Keeping It Real On The Road

If you’ve been hanging around here for very long, you know that my husband, whom I affectionately (and sometimes sarcastically) refer to as “Beloved” and known to my readers at large as “BE”, travels a great deal for business.  Before we changed our diet nearly three years ago, he pretty much ate out wherever it was convenient.  That’s not so easy now; even if he weren’t so mindful of what is in his food, where it came from and how it was prepared, his tastes have changed – it’s hard to find good quality, well-prepared food in restaurants – and when you can, it’s apt to cost an arm and a leg.

Over the last year, he’s found a somewhat workable solution for this dilemma.  Here’s what he has to say about it.

Anyone trying to eat real food, let alone those with food allergies, knows how difficult it is to navigate the waters of eating out, even occasionally.  But as a frequent traveler, I can attest that it gets old in a hurry. So I changed the way I travel so I can eat real food and save a lot of money.

Sure, you can eat reasonably healthy at restaurants, even fast food joints, if you are careful of what you order.   Short trips necessitate eating out as time is dear. For bun-less burgers I suggest one of the better burger chains like Wendy’s, Whataburger or Culvers, and if you can still tolerate MSG, add bacon.  But why is it that you need to remind the clerks that when you don’t want a bun, you still want the veggies?  Salads are always a good choice, but dressings (on the side) are always suspect; oil and vinegar is my choice if the oil doesn’t look like it’s been sitting on the counter since 1970.  Worst case breakfast at a diner any time of day can be worked around. But if you have to eat out all the time, invariably you end up at the higher end places, and you can find some gems out there specializing in local and clean foods.  Of course, the high end places are much more accommodating than the “have it your way” Burger Kings of the world.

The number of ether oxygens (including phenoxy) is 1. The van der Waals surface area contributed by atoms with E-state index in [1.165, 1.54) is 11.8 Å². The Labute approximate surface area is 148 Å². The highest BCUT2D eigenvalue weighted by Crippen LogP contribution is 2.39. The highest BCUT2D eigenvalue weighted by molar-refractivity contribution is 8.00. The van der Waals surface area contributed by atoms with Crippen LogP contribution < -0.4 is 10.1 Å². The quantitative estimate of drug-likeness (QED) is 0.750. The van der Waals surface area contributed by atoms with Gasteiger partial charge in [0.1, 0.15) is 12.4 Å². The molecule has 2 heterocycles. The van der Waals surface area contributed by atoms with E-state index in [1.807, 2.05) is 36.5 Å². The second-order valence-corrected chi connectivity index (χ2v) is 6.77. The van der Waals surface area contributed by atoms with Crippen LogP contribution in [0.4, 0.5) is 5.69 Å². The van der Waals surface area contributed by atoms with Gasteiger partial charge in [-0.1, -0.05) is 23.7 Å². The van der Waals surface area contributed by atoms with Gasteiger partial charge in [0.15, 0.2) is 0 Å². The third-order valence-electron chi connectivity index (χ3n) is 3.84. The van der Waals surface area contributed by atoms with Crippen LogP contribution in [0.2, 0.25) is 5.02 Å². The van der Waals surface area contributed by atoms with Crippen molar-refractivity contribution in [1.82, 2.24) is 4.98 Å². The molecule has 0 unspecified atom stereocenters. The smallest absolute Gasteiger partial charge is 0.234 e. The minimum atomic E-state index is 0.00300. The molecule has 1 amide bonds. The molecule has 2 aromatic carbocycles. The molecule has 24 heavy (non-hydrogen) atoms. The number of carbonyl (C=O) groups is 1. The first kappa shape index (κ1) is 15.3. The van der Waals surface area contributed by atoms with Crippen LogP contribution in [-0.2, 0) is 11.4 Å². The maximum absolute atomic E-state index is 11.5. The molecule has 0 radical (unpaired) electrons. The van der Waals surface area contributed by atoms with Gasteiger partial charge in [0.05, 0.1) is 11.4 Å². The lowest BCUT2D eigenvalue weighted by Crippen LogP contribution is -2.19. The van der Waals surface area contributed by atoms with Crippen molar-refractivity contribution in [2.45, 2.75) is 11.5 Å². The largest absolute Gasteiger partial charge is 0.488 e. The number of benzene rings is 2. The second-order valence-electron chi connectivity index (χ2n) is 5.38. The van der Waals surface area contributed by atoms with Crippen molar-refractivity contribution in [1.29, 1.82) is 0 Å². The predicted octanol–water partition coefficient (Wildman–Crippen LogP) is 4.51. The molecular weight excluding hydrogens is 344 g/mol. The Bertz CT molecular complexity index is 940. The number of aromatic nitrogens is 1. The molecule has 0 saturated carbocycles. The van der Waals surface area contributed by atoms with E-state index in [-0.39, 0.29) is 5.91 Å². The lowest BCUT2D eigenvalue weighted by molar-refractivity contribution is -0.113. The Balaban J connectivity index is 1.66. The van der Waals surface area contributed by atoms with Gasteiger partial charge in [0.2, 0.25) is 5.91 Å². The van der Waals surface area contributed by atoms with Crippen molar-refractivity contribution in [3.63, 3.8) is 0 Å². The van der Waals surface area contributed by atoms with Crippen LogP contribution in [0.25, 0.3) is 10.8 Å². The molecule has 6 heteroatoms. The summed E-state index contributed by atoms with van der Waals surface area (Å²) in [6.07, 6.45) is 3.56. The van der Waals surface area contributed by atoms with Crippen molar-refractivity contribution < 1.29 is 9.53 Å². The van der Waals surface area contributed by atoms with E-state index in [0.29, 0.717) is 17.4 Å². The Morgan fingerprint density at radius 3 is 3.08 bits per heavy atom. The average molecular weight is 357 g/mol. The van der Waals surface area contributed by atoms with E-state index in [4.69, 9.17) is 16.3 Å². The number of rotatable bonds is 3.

But it’s expensive and it still gets old.

Frankly, when travelling alone on business, the last thing I want to do is to go out to dinner. I want to get back to a desk, catch up on the emails of the day’s regular business, and talk to the loved ones.  Sure, you can join the minions of lonely business travelers sitting in bars and cafés talking on their cell phones, but I’d rather enjoy my meal.

A couple of years ago I cracked this nut and learned how to travel and eat real.  I book rooms that have kitchens, although you have to be careful to avoid rooms with “kitchenettes”   that only provide a mini fridge and a microwave.  Sadly, as far as I know, none of the on-line hotel search sites include a decent amenity search for a kitchen (let me know if you found one), but there are several chains that specialize in these kinds of rooms.  Beyond a doubt, my favorite is Staybridge Suites.  They are invariably the nicest with the best equipped kitchens.   I also recommend  Homestead Suites by Hilton, SpringHill Suites and TownePlace Suites by Marriot (the SpringHill Suite in Gaithersburg, PA is my favorite place when visiting D.C.)